Type “history of the telegraph” into a search engine and the results will point you to Samuel F. B. Morse. History largely credits him with the invention of both the electromagnetic telegraph and Morse code, which enabled people to send instant messages across long distances. With Morse’s successful test of the electromagnetic telegraph on May 24, 1844, the potential for worldwide communication changed forever. The message he sent, “What Hath God Wrought?” traveled via his electromagnetic telegraph from Washington, DC to Baltimore, MD. But who, you might wonder, was on the other end of the line? Alfred Vail, Morse’s colleague, received Morse’s message in Baltimore and then successfully returned the same message back to Morse in the national Capitol Building’s Rotunda. For Vail, this event was the culmination of years of his own labor and financial investment, yet his influence has largely been lost in the historical record.
Born to Bethiah and Stephan Vail on September 25, 1807 in Morristown, New Jersey, Vail’s father owned the Speedwell Iron Works where, after completing public school, Vail worked as a machinist. In 1832, he began coursework in theological studies at the University of the City of New York, now New York University, with the hope of becoming a Presbyterian minister. However, in 1837 Vail saw Morse demonstrate an early version of his electric telegraph at the university, and shortly after convinced Morse to take him on as a partner. The contract between the two, stated that Vail—for a share of interest in Morse’s rights to the telegraph—would work on constructing the telegraph machines and financing the American and foreign patents. Vail vastly improved Morse’s original design of the machine. Instead of using pendulums, Vail added weights to the machine’s turning key. He also substituted a steel pointed pen for the pencil Morse had employed, to indent the code into the paper tape the machine used and improved the mechanics of the register, the instrument that punched out the code via electric impulse, as well. Additionally, Vail developed a simpler alphabetic system of code to replace Morse’s original, but more complicated numerical code, in which dashes and dots were interpreted as numbers and then translated into words in a code book. Vail’s alpha code greatly sped up the process of deciphering messages. Though his contributions to the project were extremely significant, it was Morse’s name that appeared on the patents. Consequently, Morse is remembered, and Vail is often not. But, that is the great thing about archives: they save the history, and fortunately for me, the Smithsonian Institution Archives holds Vail’s papers in Record Unit 7055. His papers contain research notebooks, correspondence with Morse, letters to family, patent applications, journals and scrapbooks, all documenting the development of the telegraph and Vail’s personal and professional life in the 1800s. Needless to say I was fascinated by reading through Vail’s scientific journals and his correspondence with Morse. From these materials which shed light on the rapport that he and Morse had with one another, I learned about Vail’s impact on the project.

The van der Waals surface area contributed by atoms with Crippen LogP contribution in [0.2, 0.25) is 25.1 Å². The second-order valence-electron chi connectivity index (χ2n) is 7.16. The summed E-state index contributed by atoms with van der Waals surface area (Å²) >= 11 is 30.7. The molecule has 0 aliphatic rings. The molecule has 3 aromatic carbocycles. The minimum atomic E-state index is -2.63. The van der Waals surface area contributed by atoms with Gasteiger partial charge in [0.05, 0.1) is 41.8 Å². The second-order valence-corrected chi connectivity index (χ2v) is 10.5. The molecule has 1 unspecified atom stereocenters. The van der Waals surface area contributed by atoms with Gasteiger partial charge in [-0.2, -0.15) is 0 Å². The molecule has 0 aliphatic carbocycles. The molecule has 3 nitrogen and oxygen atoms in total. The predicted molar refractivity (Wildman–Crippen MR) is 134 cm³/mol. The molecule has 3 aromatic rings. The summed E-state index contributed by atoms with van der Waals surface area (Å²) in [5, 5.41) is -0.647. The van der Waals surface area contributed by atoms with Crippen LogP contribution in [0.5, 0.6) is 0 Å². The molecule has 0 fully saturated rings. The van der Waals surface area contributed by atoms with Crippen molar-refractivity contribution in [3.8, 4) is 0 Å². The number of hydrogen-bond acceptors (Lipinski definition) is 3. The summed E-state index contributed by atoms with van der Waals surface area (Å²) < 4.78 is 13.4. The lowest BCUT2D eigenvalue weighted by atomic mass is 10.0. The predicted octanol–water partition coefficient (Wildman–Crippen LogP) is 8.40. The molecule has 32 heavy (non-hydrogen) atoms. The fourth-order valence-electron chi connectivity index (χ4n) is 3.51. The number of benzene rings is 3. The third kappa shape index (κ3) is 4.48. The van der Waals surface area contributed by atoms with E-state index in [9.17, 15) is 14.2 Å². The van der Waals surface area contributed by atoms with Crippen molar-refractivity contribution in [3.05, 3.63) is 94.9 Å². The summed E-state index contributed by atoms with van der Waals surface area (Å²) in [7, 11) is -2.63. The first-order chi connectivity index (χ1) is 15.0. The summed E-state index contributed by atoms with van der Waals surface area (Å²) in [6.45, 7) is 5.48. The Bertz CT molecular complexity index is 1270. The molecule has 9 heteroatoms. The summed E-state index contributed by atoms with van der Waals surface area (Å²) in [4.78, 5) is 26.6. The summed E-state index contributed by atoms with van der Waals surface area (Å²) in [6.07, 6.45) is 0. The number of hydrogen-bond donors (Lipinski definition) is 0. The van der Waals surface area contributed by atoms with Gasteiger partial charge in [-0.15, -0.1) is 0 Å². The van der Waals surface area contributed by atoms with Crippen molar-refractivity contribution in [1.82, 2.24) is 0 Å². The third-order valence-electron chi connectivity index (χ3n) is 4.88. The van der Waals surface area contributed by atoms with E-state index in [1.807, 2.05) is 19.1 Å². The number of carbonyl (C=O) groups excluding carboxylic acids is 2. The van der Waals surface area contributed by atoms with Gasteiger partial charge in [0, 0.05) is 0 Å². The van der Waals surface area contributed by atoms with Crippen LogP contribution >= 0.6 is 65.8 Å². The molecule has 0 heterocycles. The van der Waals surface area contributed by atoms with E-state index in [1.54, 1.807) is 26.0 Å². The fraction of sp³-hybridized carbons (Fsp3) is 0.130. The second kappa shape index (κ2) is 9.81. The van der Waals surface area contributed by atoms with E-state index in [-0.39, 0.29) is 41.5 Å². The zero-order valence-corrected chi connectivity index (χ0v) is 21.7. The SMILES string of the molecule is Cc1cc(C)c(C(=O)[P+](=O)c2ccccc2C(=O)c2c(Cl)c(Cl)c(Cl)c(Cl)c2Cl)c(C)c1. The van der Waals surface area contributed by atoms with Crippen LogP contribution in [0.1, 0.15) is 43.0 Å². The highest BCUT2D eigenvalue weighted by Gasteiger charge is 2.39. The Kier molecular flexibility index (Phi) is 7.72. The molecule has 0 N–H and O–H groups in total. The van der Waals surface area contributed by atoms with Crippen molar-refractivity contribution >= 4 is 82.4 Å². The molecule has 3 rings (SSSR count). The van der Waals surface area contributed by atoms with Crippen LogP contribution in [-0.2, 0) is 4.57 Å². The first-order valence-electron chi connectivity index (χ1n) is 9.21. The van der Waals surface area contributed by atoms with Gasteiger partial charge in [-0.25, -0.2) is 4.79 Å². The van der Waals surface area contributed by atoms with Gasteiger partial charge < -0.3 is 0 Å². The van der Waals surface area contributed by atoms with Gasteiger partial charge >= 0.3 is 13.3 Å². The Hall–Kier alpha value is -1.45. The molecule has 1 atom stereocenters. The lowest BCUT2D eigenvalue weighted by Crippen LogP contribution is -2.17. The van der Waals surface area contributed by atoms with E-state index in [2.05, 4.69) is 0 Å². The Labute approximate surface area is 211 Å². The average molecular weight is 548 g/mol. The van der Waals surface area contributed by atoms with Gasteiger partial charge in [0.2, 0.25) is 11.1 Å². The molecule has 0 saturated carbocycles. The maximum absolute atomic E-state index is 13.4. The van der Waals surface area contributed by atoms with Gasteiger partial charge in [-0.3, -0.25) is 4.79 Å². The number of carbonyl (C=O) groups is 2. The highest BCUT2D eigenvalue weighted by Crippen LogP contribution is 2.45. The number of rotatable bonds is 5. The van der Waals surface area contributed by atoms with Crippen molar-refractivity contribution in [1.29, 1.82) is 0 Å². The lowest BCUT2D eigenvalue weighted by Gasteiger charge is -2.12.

What is perhaps ironic about this, is that Vail’s papers eventually came to the Smithsonian. In 1845, Vail published a book about his experience working with Morse on the electric telegraph. Vail wrote about some of the previous work done by others on telegraphs that influenced his and Morse’s work. However, Vail’s account failed to give recognition to Joseph Henry, first Secretary of the Smithsonian, who met with Morse and had invented the high intensity magnet used in Morse’s electric telegraph. For several years, a controversy ensued over the degree of Henry’s contribution to the mechanism. (For more about the controversy read David Hochfelder’s article, Joseph Henry: Inventor of the Telegraph?). So, “What Hath God Wrought?” For Alfred Vail it would seem to have been a lack of notoriety. However, in reading his letters, it seems that fame was neither his motivation nor goal. Vail’s work on the electric telegraph provided him with a life’s work and sense of accomplishment. And maybe, for him, that was enough.